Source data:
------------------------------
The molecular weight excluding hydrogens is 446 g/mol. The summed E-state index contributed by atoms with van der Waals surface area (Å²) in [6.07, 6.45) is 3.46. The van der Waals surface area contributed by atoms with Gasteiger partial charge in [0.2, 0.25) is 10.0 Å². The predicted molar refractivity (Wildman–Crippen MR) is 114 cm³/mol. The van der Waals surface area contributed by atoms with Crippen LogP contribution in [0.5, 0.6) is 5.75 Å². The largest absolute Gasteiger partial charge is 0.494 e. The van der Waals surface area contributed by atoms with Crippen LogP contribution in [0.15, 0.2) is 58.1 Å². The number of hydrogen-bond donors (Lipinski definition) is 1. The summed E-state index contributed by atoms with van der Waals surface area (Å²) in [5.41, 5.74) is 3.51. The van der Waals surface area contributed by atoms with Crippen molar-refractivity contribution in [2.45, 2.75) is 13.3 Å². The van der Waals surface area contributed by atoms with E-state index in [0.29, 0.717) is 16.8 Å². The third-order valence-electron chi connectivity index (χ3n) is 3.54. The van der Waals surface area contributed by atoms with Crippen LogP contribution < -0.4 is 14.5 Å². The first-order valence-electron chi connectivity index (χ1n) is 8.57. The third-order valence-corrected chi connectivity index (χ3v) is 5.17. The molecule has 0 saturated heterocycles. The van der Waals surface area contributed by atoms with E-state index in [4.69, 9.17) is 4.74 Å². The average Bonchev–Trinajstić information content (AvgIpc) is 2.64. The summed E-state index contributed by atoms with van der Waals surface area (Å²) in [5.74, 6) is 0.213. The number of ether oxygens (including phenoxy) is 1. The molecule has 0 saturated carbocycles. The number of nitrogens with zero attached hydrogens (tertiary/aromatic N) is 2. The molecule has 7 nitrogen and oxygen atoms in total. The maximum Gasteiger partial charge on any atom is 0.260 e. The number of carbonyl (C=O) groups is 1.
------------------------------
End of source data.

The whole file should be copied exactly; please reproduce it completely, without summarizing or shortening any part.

The molecular weight excluding hydrogens is 446 g/mol. The summed E-state index contributed by atoms with van der Waals surface area (Å²) in [6.07, 6.45) is 3.46. The van der Waals surface area contributed by atoms with Gasteiger partial charge in [0.2, 0.25) is 10.0 Å². The predicted molar refractivity (Wildman–Crippen MR) is 114 cm³/mol. The van der Waals surface area contributed by atoms with Crippen LogP contribution in [0.5, 0.6) is 5.75 Å². The largest absolute Gasteiger partial charge is 0.494 e. The van der Waals surface area contributed by atoms with Crippen LogP contribution in [0.15, 0.2) is 58.1 Å². The number of hydrogen-bond donors (Lipinski definition) is 1. The summed E-state index contributed by atoms with van der Waals surface area (Å²) in [5.41, 5.74) is 3.51. The van der Waals surface area contributed by atoms with Crippen molar-refractivity contribution in [2.45, 2.75) is 13.3 Å². The van der Waals surface area contributed by atoms with E-state index in [0.29, 0.717) is 16.8 Å². The third-order valence-electron chi connectivity index (χ3n) is 3.54. The van der Waals surface area contributed by atoms with Crippen LogP contribution < -0.4 is 14.5 Å². The first-order valence-electron chi connectivity index (χ1n) is 8.57. The third-order valence-corrected chi connectivity index (χ3v) is 5.17. The molecule has 0 saturated heterocycles. The van der Waals surface area contributed by atoms with E-state index in [4.69, 9.17) is 4.74 Å². The average Bonchev–Trinajstić information content (AvgIpc) is 2.64. The summed E-state index contributed by atoms with van der Waals surface area (Å²) in [5.74, 6) is 0.213. The number of ether oxygens (including phenoxy) is 1. The molecule has 0 saturated carbocycles. The number of nitrogens with zero attached hydrogens (tertiary/aromatic N) is 2. The molecule has 7 nitrogen and oxygen atoms in total. The maximum Gasteiger partial charge on any atom is 0.260 e. The number of carbonyl (C=O) groups is 1.